Former UA athletic director Greg Byrne looked the other way for an extended period, 2011-16, when women’s basketball coach Niya Butts went 14-77 in the Pac-12. Maes probably fell into the same category. Expectations aren’t unrealistic, but after three or four years, you’ve got to show some sign of growth.
Item III: On UA's attendance vs. Arizona State
Ordinarily, the ASU-UA baseball series at Hi Corbett Field this week would threaten attendance records not just at Arizona but in the Pac-12.
Unfortunately, the 11-13 Sun Devils and 10-14 Wildcats have losing conference records simultaneously for the first time since 1996.
But because Arizona still has some life in potential NCAA Tournament bracketing, and because it’s ASU, I think it will challenge the 2016 UA-ASU series at Hi Corbett when a modern school record 17,039 attended, including a Pac-12 record 8,067 for a Saturday night game.
Since moving back to Hi Corbett Field six years ago, the 2014 UA-ASU series drew 12,065, and the 2012 UA-ASU rivalry attracted 14,055.
One possible caveat: Saturday’s series finale, which includes a postgame fireworks show, begins at 4:30 p.m. If the game is played in 2½ hours, it might not yet be dark. Sunset is 7:14 p.m.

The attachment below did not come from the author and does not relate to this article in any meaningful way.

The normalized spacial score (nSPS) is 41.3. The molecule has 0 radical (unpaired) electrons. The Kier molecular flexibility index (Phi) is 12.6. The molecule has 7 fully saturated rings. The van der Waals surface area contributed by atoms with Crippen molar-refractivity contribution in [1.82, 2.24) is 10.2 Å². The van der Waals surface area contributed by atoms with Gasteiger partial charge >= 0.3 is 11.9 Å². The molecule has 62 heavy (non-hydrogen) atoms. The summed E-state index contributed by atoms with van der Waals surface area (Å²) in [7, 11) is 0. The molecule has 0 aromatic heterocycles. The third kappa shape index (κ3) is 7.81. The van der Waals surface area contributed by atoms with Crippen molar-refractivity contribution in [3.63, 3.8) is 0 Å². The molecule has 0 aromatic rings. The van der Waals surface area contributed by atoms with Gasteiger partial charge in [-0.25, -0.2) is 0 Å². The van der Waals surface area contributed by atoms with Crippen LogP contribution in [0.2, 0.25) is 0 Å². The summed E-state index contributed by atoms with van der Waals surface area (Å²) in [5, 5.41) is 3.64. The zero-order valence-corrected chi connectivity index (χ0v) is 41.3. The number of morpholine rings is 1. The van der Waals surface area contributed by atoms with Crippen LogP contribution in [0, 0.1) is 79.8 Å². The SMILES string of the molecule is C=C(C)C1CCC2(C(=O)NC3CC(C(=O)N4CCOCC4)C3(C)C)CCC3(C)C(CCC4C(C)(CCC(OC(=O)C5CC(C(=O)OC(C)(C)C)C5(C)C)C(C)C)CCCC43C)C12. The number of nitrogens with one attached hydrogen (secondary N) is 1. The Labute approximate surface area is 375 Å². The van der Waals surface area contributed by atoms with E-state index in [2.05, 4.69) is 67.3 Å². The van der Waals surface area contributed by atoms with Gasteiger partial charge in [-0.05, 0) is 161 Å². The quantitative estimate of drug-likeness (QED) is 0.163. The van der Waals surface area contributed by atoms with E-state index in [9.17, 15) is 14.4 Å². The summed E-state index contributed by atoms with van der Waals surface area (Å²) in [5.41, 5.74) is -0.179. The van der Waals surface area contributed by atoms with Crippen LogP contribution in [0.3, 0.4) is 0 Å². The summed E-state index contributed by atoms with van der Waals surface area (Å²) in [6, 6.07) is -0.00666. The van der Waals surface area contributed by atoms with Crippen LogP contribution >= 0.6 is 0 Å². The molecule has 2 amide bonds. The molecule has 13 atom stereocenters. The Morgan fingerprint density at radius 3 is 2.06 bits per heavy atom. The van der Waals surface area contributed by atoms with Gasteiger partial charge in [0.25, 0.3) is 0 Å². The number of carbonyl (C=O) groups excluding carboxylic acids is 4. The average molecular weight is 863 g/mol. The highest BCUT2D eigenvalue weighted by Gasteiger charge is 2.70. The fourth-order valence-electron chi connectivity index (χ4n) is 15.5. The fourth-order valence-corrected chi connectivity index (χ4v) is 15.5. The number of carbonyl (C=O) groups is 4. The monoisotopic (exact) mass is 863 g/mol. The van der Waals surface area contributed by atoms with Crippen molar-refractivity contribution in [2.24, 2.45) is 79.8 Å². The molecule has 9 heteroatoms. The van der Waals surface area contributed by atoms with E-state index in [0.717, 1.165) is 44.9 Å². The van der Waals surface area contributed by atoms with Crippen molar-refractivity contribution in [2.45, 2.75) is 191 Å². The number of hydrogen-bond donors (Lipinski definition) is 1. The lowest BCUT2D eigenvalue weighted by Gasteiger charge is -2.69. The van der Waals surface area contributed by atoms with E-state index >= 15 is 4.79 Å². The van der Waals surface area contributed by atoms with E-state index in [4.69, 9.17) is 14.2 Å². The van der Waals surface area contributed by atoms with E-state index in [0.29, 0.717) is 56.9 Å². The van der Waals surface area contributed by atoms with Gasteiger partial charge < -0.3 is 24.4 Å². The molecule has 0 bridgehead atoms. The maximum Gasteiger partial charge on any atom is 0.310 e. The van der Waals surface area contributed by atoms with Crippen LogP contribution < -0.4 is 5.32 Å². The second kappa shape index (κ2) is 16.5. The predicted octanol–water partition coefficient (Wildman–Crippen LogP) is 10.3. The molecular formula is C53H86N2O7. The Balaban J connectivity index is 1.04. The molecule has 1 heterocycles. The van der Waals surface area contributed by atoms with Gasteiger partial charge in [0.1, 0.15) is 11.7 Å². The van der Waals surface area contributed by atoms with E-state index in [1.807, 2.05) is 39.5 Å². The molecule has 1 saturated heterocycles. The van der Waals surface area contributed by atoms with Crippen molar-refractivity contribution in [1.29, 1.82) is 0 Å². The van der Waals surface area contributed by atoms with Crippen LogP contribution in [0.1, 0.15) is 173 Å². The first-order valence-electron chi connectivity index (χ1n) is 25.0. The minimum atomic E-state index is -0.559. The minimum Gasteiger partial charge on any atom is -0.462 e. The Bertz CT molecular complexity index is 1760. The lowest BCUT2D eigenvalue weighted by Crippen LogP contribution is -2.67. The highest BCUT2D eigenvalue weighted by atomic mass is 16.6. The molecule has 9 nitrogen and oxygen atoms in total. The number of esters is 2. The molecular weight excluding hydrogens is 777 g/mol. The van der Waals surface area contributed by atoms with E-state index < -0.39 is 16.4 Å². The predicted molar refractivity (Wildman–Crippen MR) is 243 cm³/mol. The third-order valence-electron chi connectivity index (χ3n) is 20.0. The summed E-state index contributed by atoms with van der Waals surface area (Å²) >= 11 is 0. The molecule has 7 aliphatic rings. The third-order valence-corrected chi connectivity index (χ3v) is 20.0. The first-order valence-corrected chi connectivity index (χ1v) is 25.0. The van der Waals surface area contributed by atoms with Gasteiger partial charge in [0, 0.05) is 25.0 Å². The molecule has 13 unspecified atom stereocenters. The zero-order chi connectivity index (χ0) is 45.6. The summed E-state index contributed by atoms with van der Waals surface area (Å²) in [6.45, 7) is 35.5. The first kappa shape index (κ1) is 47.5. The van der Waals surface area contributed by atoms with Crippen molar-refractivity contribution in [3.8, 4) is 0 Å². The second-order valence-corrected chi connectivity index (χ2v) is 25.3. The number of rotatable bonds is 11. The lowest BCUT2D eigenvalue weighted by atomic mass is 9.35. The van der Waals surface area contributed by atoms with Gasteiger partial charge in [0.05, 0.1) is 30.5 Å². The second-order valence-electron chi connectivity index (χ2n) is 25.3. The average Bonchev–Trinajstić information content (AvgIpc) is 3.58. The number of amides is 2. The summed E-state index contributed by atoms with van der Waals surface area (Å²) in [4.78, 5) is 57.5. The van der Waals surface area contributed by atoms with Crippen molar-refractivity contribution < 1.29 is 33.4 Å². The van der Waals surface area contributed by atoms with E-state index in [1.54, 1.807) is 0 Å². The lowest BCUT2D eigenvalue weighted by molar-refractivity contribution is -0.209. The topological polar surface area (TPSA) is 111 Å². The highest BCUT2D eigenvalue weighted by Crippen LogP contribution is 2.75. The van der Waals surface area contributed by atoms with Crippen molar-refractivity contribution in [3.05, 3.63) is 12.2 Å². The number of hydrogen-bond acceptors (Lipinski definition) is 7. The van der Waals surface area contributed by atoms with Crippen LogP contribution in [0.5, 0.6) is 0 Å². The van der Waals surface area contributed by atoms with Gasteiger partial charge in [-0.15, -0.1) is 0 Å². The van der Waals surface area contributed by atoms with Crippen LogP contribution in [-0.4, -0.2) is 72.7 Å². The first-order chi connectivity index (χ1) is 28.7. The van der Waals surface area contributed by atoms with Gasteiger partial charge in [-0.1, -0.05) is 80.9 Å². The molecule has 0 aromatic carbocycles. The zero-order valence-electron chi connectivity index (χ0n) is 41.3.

College baseball games are not known for brevity, but the UA-UCLA opener two weeks ago was played in 2 hours and 28 minutes.
Item last: On the Sun Devils underusing James Harden
Each time I watch Houston’s James Harden in the NBA playoffs I shake my head remembering how little Arizona State got out of his skills in 2008 and 2009.
The Sun Devils went 21-13 and 25-10 and won just one NCAA Tournament game. They went 20-16 in the Pac-10 at a time the league was monumentally bad, with Kevin O’Neill and Russ Pennell coaching at Arizona.
Harden was surrounded by a useful group of Sun Devil players, including future NBA big man Jeff Pendergraph and a good point guard, Derek Glasser.
So what happened in college to a man whose pace and physical force make him one of the two or three most feared players in the planet?
Sun Devils coach Herb Sendek played at a pace — 59.1 possessions per game in Harden’s final season — that was slower than every team in college basketball this season. Even then, in 2009, it ranked 334th in the NCAA. In effect, rather than take advantage of Harden’s physical gifts and give him more shots and more opportunities to make a difference, Sendek gave him less.
Somehow, after Sendek gummed up the works in Tempe, he was hired as the head coach at Santa Clara. The Broncos were 11-20 last year and Sendek’s pace-of-play was 63.7 possessions per game, 241st in the nation. Some things never change.
The Rockets this season averaged 101 possessions per game. Yes, the games are eight minutes longer than college games, but that’s 42 more possessions in just eight minutes than Harden’s ’09 Sun Devils.
Harden’s use, or lack thereof at ASU, makes the UA’s minimal use of Lauri Markkanen and Deandre Ayton in NCAA Tournament exits seem like kid’s stuff.